The role of topography, climate, soil and the surrounding matrix in the distribution of Veredas wetlands in central Brazil

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Wetlands Ecology and Management


Wetlands are among the most important ecosystems in the world in terms of endemic biodiversity, carbon storage and hydrological process. Veredas wetlands are distributed across the Brazilian savanna (i.e. Cerrado biome) and are permanently protected areas. Veredas wetlands have a hydromorphic soil, providing water to the main rivers of central Brazil and allowing the occurrence of several endemic species of plants and animals. Although recent studies on biotic and abiotic characteristics have been conducted in several areas of Veredas, the studies are local and there is a lack of information about large-scale patterns. Here we used remote sensing data to explore the role of climate, soil, topography and surrounding matrix explaining Veredas occurrence in the Triângulo Mineiro and Alto Paranaíba (TMAP), a mesoregion of the State of Minas Gerais, Southeastern Brazil. Veredas were more frequent in the western region of TMAP, in areas with lower altitudes, temperature and precipitation seasonality, soil cation exchange capacity, silt and sand content, and slope. Moreover, farming was the most frequent land use in areas surrounding Veredas. Veredas are associated with recharging of the water table and water flow that maintains rivers in the Upper Paraná River water basin. We trust the present assessment will be of help for the development of conservation strategies and biodiversity studies. Graphical abstract: Research questions, data processing, statistical analysis and illustration of the outputs generated.[Figure not available: see fulltext.]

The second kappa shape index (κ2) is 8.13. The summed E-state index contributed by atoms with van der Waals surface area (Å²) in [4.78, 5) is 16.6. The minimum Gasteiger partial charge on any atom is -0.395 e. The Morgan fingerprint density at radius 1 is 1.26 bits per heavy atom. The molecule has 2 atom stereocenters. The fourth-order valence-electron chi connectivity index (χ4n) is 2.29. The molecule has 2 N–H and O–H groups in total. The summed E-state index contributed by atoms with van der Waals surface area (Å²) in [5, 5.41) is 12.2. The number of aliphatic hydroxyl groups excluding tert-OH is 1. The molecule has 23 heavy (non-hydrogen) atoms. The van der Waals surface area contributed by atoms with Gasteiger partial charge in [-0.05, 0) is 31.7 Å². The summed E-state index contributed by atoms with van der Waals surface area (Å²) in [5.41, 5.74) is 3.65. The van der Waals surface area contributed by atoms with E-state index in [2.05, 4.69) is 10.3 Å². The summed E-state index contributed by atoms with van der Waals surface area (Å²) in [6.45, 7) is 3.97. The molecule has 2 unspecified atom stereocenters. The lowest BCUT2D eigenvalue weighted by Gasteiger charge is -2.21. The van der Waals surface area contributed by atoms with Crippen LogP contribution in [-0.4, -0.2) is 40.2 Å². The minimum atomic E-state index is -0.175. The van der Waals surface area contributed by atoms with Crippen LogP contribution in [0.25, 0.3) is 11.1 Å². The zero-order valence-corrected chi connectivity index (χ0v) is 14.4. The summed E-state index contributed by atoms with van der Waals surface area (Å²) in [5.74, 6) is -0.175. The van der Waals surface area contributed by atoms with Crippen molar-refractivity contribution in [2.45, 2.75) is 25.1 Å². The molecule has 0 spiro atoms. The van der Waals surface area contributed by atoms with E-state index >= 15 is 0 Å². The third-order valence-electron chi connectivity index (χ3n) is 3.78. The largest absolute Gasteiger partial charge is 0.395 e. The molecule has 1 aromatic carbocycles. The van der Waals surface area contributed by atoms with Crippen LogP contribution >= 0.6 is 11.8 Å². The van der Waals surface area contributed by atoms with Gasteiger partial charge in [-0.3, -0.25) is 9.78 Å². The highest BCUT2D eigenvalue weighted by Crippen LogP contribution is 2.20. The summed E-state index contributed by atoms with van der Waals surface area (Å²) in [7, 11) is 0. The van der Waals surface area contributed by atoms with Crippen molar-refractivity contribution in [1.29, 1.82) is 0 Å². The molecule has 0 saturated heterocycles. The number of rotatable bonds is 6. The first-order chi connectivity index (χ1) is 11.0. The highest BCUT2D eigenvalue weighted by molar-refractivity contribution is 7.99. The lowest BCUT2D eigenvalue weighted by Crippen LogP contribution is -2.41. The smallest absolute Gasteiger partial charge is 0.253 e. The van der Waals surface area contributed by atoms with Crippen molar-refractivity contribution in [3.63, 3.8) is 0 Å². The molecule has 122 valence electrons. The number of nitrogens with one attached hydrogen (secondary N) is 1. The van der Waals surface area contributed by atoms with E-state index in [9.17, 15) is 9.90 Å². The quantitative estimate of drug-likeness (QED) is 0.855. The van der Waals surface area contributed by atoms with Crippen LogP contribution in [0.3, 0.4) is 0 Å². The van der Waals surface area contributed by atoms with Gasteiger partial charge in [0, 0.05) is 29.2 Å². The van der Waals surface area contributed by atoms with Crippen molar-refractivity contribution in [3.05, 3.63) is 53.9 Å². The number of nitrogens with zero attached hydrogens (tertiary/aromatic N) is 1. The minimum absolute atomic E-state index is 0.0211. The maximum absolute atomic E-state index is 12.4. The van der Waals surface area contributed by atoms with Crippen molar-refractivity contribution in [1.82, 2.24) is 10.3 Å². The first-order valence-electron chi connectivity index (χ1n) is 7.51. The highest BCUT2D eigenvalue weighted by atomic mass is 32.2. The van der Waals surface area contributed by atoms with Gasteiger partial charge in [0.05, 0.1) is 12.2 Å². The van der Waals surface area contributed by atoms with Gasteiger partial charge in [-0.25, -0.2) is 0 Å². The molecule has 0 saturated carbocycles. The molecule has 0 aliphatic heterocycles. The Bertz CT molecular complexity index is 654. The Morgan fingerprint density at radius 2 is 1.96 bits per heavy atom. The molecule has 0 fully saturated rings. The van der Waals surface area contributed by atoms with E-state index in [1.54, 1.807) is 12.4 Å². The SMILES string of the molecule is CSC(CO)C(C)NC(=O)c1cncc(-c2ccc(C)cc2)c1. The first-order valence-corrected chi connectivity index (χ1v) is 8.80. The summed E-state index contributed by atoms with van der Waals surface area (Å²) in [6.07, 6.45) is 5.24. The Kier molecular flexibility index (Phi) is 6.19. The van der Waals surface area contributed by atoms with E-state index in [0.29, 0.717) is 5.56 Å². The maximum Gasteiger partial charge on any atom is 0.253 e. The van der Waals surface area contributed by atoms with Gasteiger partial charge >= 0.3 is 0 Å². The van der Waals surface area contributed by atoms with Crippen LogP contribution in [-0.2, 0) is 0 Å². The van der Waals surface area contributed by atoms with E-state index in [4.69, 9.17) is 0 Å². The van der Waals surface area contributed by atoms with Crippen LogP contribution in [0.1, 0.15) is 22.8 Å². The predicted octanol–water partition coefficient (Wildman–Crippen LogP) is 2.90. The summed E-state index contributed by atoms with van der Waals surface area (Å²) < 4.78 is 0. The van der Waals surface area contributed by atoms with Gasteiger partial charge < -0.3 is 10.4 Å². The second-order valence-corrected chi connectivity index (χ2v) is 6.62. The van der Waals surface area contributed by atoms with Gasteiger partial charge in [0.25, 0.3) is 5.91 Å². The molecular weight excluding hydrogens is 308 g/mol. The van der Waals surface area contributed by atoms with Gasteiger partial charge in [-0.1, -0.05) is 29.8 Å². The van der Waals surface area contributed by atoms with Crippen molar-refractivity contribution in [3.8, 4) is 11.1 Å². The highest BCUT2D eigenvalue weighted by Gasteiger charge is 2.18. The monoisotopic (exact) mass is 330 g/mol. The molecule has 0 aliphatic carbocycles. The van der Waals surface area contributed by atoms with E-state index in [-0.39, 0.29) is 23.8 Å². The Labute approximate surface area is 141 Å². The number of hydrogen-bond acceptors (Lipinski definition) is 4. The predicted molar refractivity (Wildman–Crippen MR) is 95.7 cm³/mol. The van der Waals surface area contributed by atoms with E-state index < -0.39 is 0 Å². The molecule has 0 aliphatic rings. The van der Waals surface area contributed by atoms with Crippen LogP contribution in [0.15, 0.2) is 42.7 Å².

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Coordenação de Aperfeiçoamento de Pessoal de Nível Superior



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